Wear blue and speak out for DVD
Patrick and his family and friends are raising awareness of Developmental Verbal Dyspraxia (DVD). Children with DVD have difficulty making and coordinating the precise movements needed to produce clear speech.
On Tuesday 14 May 2019 they’ll be wearing blue for Verbal Dyspraxia Awareness Day. It’s a great cause and we’ll be joining them! You can visit their Facebook page here and find out how you can join in too.
Here’s Patrick looking super chuffed on the day he received his AAC device. He’s using the Beeline grid set on Grid for iPad, our AAC software, to help him communicate.
The heart-wrenching piece below was written by Patrick’s grandfather, filled with love, frustration and passion. Please take the time to read his words.
The Silent Heart-break
Think of those moments with children that make life so special, so magical: when they rush in from nursery or school, bursting to tell you about their day; those hilarious words and phrases that they come up with in the midst of their chatter; that conversation you have with them as you drive, describing what they see; sharing what they feel.
With the child with verbal dyspraxia there is none of that – just an aching void. You have no idea how their day went – the happy things; the things that upset them – because they can’t tell you. You don’t even know the names of their best friends. Trips in the car are silent trips – or trips of one-way conversations, from you to them. The back seat is silent. You long, you ache, for them to tell you something – anything! You drown the silence with a CD.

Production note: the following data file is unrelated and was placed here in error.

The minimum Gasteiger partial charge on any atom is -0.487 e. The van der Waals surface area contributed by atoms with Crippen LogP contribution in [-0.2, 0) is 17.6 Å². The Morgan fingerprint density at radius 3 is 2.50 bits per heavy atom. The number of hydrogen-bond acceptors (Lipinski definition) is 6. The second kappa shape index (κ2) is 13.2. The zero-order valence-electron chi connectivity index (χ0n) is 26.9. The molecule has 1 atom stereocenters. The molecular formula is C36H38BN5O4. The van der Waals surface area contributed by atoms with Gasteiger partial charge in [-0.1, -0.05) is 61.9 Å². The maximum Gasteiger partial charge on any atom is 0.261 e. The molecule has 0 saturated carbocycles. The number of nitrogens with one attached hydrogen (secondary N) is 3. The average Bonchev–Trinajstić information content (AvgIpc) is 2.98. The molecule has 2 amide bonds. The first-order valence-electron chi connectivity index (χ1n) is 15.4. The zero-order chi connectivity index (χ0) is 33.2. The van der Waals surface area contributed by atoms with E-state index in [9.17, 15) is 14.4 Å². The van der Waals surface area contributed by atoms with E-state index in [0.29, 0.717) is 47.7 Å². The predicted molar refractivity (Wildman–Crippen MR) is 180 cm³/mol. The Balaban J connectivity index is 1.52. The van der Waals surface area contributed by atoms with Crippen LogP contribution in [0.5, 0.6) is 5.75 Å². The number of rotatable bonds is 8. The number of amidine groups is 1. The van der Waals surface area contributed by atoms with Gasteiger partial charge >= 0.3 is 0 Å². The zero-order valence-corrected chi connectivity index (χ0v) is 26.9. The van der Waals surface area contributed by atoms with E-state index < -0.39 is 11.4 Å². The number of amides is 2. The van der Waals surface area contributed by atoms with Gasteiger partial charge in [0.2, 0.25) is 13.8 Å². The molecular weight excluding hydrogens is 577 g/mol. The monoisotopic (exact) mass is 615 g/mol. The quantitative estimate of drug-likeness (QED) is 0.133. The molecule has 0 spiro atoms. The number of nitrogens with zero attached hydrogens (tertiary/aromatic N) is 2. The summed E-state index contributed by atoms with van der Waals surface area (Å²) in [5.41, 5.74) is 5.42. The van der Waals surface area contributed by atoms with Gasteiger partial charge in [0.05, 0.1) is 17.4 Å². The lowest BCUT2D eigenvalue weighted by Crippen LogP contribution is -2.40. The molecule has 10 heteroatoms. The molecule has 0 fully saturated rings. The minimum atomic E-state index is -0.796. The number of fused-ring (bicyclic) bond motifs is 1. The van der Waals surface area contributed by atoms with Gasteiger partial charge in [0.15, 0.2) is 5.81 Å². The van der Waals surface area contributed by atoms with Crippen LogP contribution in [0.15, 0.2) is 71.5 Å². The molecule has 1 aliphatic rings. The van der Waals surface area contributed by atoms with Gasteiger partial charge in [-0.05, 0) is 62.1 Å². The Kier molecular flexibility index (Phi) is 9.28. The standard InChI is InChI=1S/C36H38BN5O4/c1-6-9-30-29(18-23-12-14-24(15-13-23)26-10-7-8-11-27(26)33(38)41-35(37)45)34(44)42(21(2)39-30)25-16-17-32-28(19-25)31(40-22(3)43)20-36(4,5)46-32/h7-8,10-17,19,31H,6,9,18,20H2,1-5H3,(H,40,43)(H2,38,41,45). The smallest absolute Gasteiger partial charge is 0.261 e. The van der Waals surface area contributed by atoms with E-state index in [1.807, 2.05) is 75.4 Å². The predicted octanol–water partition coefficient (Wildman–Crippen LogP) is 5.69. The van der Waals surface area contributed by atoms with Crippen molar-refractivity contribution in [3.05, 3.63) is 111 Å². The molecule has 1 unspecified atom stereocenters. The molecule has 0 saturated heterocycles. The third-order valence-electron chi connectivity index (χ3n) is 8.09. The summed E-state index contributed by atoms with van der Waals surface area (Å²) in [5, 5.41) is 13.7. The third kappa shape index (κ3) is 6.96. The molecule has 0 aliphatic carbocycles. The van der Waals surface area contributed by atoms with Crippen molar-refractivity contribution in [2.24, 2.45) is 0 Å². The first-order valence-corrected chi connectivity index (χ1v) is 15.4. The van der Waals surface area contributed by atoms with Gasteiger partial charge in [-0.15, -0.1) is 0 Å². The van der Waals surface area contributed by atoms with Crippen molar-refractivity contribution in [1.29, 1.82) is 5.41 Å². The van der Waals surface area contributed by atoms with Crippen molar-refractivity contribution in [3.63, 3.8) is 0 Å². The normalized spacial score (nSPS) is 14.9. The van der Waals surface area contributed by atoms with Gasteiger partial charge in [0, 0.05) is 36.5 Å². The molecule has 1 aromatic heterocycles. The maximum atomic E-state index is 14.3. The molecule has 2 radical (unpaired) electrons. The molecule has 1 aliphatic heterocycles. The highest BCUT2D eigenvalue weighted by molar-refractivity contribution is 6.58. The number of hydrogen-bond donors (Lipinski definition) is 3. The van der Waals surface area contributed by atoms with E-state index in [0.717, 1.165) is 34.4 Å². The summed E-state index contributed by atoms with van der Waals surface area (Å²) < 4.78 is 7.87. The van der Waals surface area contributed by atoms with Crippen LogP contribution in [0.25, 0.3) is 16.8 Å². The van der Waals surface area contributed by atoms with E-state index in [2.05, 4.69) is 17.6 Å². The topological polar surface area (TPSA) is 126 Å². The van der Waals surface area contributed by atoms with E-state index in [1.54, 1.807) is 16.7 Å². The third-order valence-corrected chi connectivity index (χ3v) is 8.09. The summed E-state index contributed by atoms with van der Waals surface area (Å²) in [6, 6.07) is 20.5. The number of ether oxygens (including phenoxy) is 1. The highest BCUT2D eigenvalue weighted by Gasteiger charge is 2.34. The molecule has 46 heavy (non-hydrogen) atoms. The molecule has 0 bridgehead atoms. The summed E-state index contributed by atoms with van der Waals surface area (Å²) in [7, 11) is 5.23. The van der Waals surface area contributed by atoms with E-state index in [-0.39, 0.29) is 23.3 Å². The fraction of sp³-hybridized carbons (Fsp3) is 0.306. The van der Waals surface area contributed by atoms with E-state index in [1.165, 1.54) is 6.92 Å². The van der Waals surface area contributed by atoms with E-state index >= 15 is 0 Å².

Oh yes! They may have a few words they can say, and sometimes they say them over and over again until you feel like screaming. They may try to speak, but what they say is unintelligible. But for them it’s the best they can do, and it helps to relieve their frustration. Because, you see, they understand everything you say, and may have many profound thoughts locked up inside them.
The essential road of skilled speech therapy is a long and slow, slow road, marked by frustration and many tears – yours and theirs. For some reason the mind and the mouth don’t connect. The language and the lingua, the tongue, are not in sync.
But who has heard of verbal dyspraxia? Not many. It’s the silent heart-break – silent because it can’t speak for itself. It can’t express itself. It can’t say how it feels. But we who live with children with it can speak for them. And we must! If we don’t, who else will?
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